Bar President backs away from ‘unlawful’ claim
July 23, 2013

Bar President backs away from ‘unlawful’ claim

While the St Vincent and the Grenadines Bar Association stated last week that the arrest of lawyer Vynnette Frederick was unlawful, President of the Bar Dr Linton Lewis says whether the arrest was legal or not, is an arguable point.{{more}}

Lewis expressed this view last Sunday, during the IKTV television programme “Unrendered”, on which he and Director of Public Prosecutions Colin Williams were guests.

Last Wednesday, the Bar Association issued a statement condemning Frederick’s arrest as unlawful, and said the act was a threat to the constitutional rights of citizens.

On the programme, Lewis said that whether the arrest was legal or not was an arguable point, because they were dealing with charges that could be dealt with either as indictable (at the High Court) or summarily (at the Magistrate’s Court).

Indictable charges do not require an arrest warrant, while some summary charges do.

“You arrest before you charge, so if you know already what the charges are likely to be, and if you already have written up the charges, then I think that there is a suggestion that it could have been done by summons, and therefore you wouldn’t have this….

“In so far as the unlawfulness of the arrest is concerned… there are some grey areas and the matter is to be determined in the court, whether or not it is unlawful, and I don’t want to go through in any major way at this time any argument about whether or not that was unlawful….” the Bar president said.

Williams, however, said while some of Frederick’s charges did require an arrest warrant, the three new charges can only be tried indictably and did not require an arrest warrant, making the arrest on July 11 legal.

“There was nothing illegal,” Williams stated.

“I am repeating again, one of the charges is indictable and cannot be tried summarily,” he added.

“You are the president of an association that made a definitive statement which I have indicated is a political statement… have come out and said expressly no ifs, no buts, no maybe… that it was of that nature.”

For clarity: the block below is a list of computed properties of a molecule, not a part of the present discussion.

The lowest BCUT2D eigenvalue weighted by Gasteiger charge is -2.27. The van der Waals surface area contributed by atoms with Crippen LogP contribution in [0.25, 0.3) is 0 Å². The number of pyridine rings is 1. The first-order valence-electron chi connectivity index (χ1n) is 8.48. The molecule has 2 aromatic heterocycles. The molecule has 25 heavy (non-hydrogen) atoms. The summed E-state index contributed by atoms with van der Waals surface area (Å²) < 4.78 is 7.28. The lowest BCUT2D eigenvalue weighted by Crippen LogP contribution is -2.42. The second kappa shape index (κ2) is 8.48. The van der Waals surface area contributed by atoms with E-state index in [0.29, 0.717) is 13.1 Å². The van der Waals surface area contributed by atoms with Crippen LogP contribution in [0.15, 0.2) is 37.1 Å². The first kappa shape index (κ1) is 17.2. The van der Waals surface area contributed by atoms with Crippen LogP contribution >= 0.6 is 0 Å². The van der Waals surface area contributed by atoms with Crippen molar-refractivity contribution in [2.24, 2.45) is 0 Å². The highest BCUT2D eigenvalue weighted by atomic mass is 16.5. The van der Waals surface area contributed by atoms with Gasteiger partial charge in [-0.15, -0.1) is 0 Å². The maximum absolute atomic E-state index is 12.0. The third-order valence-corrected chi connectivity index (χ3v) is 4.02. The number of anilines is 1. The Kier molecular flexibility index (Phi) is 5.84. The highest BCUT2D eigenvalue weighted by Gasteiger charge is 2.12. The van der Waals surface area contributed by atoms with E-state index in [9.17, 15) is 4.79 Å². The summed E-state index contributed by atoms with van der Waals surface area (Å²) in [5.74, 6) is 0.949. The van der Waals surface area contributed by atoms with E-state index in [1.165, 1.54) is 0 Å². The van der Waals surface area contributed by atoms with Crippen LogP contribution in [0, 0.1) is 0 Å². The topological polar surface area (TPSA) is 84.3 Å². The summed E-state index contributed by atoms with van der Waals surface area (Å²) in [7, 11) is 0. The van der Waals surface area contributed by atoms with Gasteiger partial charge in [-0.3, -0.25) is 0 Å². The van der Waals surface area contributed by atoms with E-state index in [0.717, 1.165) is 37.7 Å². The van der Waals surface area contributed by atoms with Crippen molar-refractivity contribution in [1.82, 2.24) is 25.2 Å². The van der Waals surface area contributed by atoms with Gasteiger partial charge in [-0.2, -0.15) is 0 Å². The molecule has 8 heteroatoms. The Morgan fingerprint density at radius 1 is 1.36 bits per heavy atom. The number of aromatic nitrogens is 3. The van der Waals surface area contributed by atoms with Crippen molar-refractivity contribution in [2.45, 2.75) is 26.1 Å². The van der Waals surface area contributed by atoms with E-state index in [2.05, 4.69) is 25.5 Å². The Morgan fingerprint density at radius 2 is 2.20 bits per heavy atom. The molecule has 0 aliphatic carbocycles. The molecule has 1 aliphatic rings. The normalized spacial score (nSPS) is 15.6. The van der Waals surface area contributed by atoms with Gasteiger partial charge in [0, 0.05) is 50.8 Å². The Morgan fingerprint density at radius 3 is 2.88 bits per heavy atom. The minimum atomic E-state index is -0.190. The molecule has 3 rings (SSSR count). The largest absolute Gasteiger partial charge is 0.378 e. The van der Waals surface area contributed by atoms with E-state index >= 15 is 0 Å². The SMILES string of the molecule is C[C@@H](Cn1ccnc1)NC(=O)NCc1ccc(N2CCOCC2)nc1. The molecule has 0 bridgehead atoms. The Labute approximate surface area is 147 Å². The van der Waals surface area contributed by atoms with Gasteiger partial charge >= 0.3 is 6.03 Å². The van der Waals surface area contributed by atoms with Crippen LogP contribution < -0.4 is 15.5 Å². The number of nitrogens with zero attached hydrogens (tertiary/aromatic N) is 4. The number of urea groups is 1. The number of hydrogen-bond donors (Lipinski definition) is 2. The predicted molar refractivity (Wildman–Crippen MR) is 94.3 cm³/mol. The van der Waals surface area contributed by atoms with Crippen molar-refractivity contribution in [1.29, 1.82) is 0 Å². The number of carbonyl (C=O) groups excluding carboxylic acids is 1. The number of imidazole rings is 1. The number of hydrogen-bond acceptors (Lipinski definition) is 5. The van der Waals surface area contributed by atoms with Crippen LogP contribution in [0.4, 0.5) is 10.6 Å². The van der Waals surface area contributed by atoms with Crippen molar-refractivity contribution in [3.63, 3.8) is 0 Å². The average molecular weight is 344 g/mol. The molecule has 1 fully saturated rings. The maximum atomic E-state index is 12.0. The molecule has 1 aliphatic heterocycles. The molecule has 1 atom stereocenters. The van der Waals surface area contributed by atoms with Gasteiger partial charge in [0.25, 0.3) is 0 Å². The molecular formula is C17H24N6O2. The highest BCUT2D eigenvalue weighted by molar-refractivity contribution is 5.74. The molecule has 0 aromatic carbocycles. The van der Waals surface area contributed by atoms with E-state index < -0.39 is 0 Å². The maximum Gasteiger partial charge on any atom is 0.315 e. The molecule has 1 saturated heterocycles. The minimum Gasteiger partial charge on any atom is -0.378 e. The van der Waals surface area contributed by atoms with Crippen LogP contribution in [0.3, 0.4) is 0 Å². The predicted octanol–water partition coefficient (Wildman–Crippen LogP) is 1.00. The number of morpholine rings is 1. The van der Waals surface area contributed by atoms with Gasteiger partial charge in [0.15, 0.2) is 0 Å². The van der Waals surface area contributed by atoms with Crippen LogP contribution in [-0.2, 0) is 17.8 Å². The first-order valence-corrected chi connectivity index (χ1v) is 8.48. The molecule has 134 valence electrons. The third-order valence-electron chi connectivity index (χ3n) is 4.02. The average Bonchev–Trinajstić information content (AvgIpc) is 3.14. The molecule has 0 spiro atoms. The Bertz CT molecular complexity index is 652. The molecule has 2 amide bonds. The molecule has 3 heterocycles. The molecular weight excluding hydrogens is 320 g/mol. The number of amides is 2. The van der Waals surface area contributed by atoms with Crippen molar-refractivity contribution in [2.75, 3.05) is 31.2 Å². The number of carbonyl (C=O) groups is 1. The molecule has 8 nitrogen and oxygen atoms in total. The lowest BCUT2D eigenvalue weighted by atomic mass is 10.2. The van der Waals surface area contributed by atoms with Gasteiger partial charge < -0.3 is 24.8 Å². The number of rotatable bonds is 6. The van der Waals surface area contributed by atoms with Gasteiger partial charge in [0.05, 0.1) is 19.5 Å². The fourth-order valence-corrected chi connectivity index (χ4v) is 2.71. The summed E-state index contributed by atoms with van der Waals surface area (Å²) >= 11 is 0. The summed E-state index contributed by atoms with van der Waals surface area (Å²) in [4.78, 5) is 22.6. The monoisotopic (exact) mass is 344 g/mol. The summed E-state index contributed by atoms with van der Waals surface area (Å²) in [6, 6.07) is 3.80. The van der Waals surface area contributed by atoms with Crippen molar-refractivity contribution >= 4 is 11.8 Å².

The men also went a few rounds on the programme, which was hosted by Tony Regisford, disagreeing about the manner in which Frederick, a senator of the New Democratic Party (NDP) was arrested.

While having lunch with others at the Oleander Restaurant on July 11, police took Frederick into custody, about two hours after a magistrate had upheld an application by her defence attorneys that the charges against her were defective.

Lewis, also a senator and chairman of the NDP, said that the public arrest was not at all necessary, and that it was done to tarnish the image of Frederick, and came very close to trampling on her rights and freedoms.

“There must have been some intention to cause embarrassment and humiliation…. The matter was no longer in court, she was as you say, refreshing herself, and there were a number of persons in the restaurant,” he pointed out.

“If you intend to re-arrest someone who is an officer of the court, then you have more than sufficient time to do it,” Lewis added.

“You could have called the person to come to the police station; you could have waited until the person is finished and had a chat with that person.

“There was no need to be in full battledress and to have gone into the restaurant giving the impression that person was armed and dangerous, that the person committed some violent offence, or that person may well tamper with the evidence if that person was not arrested immediately or that person was a flight risk….

“She is an officer of the court, she is a member of parliament, the matter has just been discontinued… there was no need for them to act the way they acted at that time and to have that number of police who actually went there all of that was unnecessary…. If there weren’t an intention to humiliate there was no need to try to effect an arrest it could have dealt with it later on or the next day….”

Williams countered that it was the preference of Frederick and her companions at the restaurant to “make a scene,” rather than to go along peacefully with the police officers, who had the necessary documents to make the arrest.

“Dr Lewis is saying why didn’t they finish your lunch and come afterwards, similarly she could have said I am not going anywhere, I am here with my folks as soon as I am finished I will come to the station.

“The thing is that this allegation about intent to embarrass, I don’t see where this belief that what is so special about her to try to embarrass her?” Williams asked.

“…There are different methods in which something could have been apporached but it doesn’t make it illegal or unlawful or wrong,a nd no rights were trampled on in any event….”